Today we got a comment and question from Mike.
This is what Mike had to say:
Mike from Dumaguete here, American living in Phils for about 2 years. Congrats on the 13a visa and thanks for this great article, its the best one I’ve seen online on this topic. I’ve read it slowly and carefully and I’ve also read all the replies.
There are a couple of details I would like to ask about, and also a couple things I want to comment on and I hope others will be able to benefit from my questions and comments, and your answers.
1) Is the “Duly notarized letter request from the petitioner-Filipino spouse” for changing the probationary 13a to the permanant 13a THE SAME “Duly notarized letter of application by the Filipino spouse” that was originally submitted the first time?…or is it a new, different letter? If so, do you have a link to a sample for that second letter?
2) Is the exit fee always the same: 2,160?
3) You got your 13a in Manila, but can the whole process also be done in Cebu BI? Or is it necessary to go to Manila?
4) And…most importantly, and what I am wondering about most, is the NSO authenticated documents that are necessary for getting the 13a visa. Can you go into a little more detail about that and the process for getting those NSO authenticated documents like marriage cert. and birth cert. ?
You mentioned in the beginning of your article that it is necessary to be a Philippines resident in order to get a Philippines drivers license “3. A Philippine driver’s license requires residency.”, but that’s not my experience, I don’t hold a resident visa, currently I am staying on an extended tourist visa, however I already have a Philippines drivers license. I just went to the LTO and filled out the app, got the necessary drug test, and physical check up (very brief and quick and cost about 300p for both at the health office just near LTO), submitted my paperwork along with my valid, current US drivers license (returned back to me after they processed the application), and paid the fees which came to a little more than 600p. And I had my Philippines drivers license, expiring on the same expiration date as my US license.
I also wanted to mention, because someone asked about getting a Philippines visa in another country other than your home country, that when I was in Bangkok, Thailand, the Philippines embassy there was able to issue to me any visa that was available in the Philippines embassy in the U.S. and they were very friendly and helpful too.
And lastly, some people commented on their experiences coming back into Phils and being required to show an outbound ticket or being required to show it before they boarded the plane going back to Phils. Well in one of my experiences, coming from the U.S., I HAD an outbound ticket going to Malaysia. But the Philippines immigration officer, who I believe was a supervisor, rejected me and actually threatened to deport me if I didn’t show a return to ticket to the U.S. I have no idea why they did that, there was nothing different about me than any other foreigner who got off the plane. So she told me to go to the PAL desk and get proof of my return ticket to the U.S. (I didn’t have a return ticket because I bought my round trip ticket here in the Philippines, going first to the U.S. and then returning here to Philippines) I talked to a few people at the PAL desk, then they told me to try a different line, so I went on the line of a different immigration officer and that one looked at my itinerary going out to Malaysia and gave me a 30 days tourist visa stamp. I wonder if anyone else had that experience at Manila where they required, not just an outbound ticket, but a return ticket specifically going back to your own country. I wonder if they did that because my ticket was not an actual ticket but an e-ticket and I had only an itinerary printout from the airline’s website?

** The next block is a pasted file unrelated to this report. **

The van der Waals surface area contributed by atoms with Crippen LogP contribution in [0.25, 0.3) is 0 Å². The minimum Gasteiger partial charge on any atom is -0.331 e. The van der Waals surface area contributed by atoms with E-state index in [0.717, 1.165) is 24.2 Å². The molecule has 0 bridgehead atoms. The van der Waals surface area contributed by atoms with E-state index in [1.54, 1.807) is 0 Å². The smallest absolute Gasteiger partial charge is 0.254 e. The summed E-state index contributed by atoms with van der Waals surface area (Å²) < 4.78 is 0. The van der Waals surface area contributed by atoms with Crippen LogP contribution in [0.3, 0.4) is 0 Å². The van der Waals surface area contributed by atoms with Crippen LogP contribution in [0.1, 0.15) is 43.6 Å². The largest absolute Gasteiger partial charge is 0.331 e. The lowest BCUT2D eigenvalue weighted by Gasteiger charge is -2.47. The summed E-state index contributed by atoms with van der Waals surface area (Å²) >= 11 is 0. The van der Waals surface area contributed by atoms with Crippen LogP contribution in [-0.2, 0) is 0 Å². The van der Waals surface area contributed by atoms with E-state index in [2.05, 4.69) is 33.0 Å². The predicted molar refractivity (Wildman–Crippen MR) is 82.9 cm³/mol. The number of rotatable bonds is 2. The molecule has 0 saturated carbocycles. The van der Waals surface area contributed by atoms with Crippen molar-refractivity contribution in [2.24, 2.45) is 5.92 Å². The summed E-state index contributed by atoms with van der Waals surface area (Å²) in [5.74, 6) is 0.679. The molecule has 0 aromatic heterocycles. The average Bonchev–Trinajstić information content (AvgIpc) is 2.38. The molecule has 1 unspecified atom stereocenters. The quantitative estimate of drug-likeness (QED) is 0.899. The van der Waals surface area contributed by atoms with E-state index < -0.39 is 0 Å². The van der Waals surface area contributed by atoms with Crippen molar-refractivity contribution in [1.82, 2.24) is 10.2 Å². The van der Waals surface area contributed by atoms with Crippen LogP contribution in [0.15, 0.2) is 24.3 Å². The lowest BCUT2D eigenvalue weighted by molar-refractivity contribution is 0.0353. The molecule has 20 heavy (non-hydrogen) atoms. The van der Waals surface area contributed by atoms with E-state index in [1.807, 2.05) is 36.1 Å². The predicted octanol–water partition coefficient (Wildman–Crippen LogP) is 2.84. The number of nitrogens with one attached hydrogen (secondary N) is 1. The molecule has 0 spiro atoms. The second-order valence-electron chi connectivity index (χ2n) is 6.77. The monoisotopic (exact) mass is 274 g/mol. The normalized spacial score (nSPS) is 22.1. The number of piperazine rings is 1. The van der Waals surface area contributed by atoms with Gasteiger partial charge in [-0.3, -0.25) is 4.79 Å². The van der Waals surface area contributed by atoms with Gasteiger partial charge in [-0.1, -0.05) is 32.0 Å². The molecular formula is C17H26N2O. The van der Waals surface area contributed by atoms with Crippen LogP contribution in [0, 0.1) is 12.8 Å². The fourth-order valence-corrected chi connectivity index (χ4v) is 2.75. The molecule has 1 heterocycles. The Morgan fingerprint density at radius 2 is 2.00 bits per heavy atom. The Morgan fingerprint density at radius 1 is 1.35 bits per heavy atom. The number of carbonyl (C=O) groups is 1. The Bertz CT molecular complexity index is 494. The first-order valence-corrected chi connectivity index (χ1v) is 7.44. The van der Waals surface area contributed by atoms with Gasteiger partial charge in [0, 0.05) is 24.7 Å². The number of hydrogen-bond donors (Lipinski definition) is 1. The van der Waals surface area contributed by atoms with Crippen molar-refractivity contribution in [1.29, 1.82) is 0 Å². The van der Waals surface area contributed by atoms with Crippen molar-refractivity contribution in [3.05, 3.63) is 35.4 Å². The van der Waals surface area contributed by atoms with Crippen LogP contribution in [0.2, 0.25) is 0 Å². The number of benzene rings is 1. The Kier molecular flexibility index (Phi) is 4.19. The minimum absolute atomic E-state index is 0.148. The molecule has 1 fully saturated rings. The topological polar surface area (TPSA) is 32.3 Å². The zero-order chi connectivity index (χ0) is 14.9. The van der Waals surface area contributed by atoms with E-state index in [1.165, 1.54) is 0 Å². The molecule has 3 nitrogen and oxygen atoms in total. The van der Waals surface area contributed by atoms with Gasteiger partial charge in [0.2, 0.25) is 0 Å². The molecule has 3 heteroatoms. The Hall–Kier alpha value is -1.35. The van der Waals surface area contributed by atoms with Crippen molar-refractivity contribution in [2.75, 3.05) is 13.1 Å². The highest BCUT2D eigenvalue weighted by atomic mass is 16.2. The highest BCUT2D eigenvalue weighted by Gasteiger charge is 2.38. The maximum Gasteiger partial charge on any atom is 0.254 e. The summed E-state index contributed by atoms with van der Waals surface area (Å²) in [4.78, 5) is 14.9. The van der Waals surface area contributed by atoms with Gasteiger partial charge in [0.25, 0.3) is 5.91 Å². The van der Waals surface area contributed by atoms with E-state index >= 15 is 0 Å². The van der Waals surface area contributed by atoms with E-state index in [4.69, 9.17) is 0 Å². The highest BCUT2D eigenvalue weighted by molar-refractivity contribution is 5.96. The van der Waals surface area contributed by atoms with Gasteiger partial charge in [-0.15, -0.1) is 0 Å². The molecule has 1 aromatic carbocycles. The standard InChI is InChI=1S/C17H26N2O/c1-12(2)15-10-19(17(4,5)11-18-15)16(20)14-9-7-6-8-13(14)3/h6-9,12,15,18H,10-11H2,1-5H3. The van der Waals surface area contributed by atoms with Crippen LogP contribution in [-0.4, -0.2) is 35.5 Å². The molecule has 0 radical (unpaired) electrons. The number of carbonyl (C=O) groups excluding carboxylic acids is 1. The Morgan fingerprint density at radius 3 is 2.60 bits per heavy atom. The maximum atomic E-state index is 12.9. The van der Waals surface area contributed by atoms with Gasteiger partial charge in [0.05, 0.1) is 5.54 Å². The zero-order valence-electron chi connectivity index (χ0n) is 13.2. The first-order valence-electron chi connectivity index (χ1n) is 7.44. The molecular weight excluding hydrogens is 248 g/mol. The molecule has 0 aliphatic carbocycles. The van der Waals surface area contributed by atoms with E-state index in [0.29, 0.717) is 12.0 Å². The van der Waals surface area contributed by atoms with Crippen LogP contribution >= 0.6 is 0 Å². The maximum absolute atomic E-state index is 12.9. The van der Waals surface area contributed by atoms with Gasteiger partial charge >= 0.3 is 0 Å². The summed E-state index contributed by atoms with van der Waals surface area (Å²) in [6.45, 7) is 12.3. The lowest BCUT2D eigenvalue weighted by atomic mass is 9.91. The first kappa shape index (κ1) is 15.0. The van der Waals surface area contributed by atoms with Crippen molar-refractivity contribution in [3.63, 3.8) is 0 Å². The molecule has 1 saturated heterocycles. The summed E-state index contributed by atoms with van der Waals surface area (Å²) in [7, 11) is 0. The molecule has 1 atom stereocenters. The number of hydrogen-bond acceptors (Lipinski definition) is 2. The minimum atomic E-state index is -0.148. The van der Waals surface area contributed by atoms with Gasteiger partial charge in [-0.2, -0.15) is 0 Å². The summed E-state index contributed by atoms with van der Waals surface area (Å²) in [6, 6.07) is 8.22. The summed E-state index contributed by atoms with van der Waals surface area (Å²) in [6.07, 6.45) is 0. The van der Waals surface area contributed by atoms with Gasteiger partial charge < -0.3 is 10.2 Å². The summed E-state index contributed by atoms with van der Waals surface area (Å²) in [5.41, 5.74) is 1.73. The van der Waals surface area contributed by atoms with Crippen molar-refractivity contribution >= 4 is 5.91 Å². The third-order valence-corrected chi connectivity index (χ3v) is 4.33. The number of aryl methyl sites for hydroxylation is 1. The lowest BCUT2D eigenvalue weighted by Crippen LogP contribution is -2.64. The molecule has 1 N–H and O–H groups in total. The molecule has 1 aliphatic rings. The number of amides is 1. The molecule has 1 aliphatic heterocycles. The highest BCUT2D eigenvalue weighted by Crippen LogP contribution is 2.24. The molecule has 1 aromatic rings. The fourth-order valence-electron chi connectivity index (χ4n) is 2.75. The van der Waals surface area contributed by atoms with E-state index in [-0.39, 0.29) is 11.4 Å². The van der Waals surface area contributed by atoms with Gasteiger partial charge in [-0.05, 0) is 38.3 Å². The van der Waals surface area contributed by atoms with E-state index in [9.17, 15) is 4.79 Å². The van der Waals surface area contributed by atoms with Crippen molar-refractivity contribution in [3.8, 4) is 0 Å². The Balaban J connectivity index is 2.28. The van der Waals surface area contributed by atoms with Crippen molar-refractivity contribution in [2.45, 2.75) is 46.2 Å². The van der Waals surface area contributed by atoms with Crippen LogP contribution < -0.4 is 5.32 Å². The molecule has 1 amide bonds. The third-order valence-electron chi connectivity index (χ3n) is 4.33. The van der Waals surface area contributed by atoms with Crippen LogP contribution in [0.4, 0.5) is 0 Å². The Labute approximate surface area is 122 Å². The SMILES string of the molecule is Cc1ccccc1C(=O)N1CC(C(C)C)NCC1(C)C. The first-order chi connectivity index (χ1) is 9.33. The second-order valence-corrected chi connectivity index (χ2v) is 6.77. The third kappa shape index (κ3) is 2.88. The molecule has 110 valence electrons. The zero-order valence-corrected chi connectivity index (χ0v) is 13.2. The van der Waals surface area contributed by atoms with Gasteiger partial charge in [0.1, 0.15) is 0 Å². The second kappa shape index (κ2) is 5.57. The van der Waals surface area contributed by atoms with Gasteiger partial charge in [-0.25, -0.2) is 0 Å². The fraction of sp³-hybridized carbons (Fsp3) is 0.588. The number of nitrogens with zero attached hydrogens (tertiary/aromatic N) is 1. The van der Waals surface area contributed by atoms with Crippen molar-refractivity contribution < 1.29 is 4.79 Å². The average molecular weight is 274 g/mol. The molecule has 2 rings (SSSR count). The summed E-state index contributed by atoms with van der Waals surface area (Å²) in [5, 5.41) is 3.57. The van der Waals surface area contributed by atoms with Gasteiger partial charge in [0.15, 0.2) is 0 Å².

John, thanks again!
This is John Miele’s reply:
Mike: That must have been a new or misinformed immigration agent… I’ve never heard of that happening. As many times in and out on the tourist visa, never once was I ever requested to show the outbound ticket by immigration, much less asked the destination…. Always the airlines.
1. I think the letter is the same. Notarization at BI. (I plan to do that…If they want different, there are half a dozen Internet cafes nearby to type and correct.)
2. The first exit annually is around 2,800 (I think that was it)… Subsequent are at the 2,100.
3. I think you can do it in Cebu (almost positive), but I think the times may be different. I would call them and ask.
4. The NSO has them all online now at the NSO site. The hassle comes in if they don’t have the docs on file, which may require a visit (ie… recently married and the docs aren’t there yet…takes time).